On March 14, Senators Pat Toomey and Doug Jones introduced the Restoring Investment in Improvements Act (the Act), which would make qualified improvement property (QIP) 15-year property and eligible for bonus depreciation under the Tax Cuts and Jobs Act (TCJA).
Toomey and Jones’ legislation corrects a drafting error in the TCJA formerly acknowledged by legislators. The final language of the TCJA failed to add QIP to the list of property classified as 15-year recovery period property. As a result, the cost of QIP is currently not eligible for bonus depreciation and instead depreciated over 39 years. Prior to the enactment of the TCJA, businesses could deduct 50 percent of those costs immediately as bonus depreciation. The Act would correct the error by adding QIP to the list of 15-year recovery assets.
In addition, the House Ways and Means Committee held a hearing on March 12 to discuss tax extenders for provisions of the TCJA set to expire between now and 2027, with 29 provisions that have already expired in 2017 and 2018. On February 28, Senate Finance Committee Chairman Chuck Grassley and Ranking Member Ron Wyden introduced legislation to retroactively extend the tax provisions that expired in 2017 and 2018 through the balance of the current year, as well as provide disaster relief for those affected by natural disasters in 2018. Other tax breaks that would be retroactively extended include deductions for mortgage insurance, college tuition and fees, debt forgiveness on foreclosures and medical expenses.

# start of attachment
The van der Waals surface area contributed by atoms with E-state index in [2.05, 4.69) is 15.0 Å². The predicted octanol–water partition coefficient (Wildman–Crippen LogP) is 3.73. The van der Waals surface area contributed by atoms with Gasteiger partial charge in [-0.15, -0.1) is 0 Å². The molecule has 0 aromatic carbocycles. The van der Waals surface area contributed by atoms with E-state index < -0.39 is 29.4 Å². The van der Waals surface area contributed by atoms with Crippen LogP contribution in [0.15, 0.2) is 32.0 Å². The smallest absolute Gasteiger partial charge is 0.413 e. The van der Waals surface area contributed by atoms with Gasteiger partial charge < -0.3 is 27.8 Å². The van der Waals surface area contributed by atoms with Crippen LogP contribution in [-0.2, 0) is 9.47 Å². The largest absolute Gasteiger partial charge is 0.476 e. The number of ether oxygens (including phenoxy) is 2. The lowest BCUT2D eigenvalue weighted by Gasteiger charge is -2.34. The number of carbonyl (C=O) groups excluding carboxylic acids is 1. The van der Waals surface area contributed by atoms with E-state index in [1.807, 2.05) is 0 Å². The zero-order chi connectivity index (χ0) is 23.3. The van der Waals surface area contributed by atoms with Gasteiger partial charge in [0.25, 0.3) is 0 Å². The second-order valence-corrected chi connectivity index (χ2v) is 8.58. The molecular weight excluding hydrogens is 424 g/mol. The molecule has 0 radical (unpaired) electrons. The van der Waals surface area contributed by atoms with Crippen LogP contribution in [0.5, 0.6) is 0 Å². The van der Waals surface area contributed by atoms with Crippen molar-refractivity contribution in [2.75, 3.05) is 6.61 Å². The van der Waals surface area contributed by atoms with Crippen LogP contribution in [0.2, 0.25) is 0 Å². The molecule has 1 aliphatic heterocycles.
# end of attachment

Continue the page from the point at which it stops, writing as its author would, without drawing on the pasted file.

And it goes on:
The proposal of legislation is an early step in the process before the QIP fix and extenders become law. Whether these provisions will ultimately become law is at this point uncertain.
DHG will continue to provide updates regarding any breaking updates to the tax code as it relates to the above topics.